As the saying goes, “Good artists copy. Great artists steal.” What it means is that, while a good artists can imitate a great works of art, they cannot truly take the ideas behind them and transform them into their own. In order to become a great artist, a person must steal an idea and make it into a creation that is unique to them.
Why the philosophy of art lesson? Because as a business owner, you should be actively seeking to steal from your competitors. You can learn a great deal by spying on and analyzing your competitors. Better yet, you can steal things from them that allow you to get ahead of the game.
Here’s what you should and shouldn’t steal when studying the competition.
Which keywords are your competitors ranking for? Have they dropped or moved up in rankings for certain keywords? By studying the competition, you can find out which keywords are important to your industry, along with what people are searching for, and use them to get ahead in the SEO ranking.
Target a few keywords that the competition rank for and work to move yourself ahead of them.
Don’t Steal Blog Content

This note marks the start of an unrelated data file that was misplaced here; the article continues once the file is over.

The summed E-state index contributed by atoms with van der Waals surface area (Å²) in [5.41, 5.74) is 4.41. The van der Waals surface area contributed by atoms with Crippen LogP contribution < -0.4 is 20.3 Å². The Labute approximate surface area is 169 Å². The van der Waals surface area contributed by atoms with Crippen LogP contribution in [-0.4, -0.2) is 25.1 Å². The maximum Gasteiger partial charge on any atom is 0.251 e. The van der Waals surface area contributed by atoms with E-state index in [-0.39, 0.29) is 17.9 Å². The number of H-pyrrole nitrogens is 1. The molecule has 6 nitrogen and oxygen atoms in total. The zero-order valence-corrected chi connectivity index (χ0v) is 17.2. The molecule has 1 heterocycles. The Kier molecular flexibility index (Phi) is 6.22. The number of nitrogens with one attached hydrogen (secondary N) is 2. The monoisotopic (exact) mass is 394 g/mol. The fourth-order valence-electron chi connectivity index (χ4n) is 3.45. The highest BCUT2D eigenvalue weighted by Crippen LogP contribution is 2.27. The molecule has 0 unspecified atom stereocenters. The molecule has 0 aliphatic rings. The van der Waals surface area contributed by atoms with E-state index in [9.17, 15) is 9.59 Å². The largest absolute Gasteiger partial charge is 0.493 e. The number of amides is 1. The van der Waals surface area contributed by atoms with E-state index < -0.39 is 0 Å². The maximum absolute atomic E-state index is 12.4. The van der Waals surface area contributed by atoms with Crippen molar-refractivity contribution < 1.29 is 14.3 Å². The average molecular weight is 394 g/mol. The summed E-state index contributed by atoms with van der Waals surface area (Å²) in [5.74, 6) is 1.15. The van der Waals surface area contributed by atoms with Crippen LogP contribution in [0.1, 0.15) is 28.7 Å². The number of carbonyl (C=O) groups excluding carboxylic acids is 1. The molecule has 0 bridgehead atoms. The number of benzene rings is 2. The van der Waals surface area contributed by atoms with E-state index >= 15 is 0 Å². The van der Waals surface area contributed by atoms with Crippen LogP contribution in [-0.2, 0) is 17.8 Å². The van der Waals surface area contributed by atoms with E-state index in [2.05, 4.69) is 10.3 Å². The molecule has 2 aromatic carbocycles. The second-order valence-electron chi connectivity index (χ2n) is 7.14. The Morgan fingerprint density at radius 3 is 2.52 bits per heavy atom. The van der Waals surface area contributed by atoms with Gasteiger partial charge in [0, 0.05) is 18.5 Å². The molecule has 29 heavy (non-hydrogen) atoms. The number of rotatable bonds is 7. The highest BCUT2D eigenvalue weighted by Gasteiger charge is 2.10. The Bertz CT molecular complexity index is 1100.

As a company who has written thousands of blog posts for clients, we have collectively read tens of thousands more. Type any search query into Google and you will be met with pages filled with blog posts on any topic, many of which seem suspiciously alike. This isn’t because there is a correct way to write about a topic, but because many content writers simply pilfer top blog posts, change a bit of the wording and pass them off as their own ideas.
It goes without saying that this is sad and completely unoriginal.
While you should be keeping tabs on what the industry is talking about, you will be far better served to produce content and ideas on topics that no one has read, rather than reproduce the same blog posts they have seen a hundred times before.
Keep tabs on your customers Google reviews and social media accounts. This way, you can read through bad reviews and find out what they are doing wrong. It will also allow you to discover the questions and concerns customers have about the products or services you sell. By addressing these fears and doubts, you can convert customers before your competition has the chance to.
Don’t Steal Bad Ideas
This is where the difference between imitation and theft really comes into play. Simply mimicking your competition will result in your business making the same mistakes as the competition. Study your competitors and customer reactions to their marketing initiatives. Find out what is working and what is falling flat.
Don’t imitate ideas, steal and use them to innovate.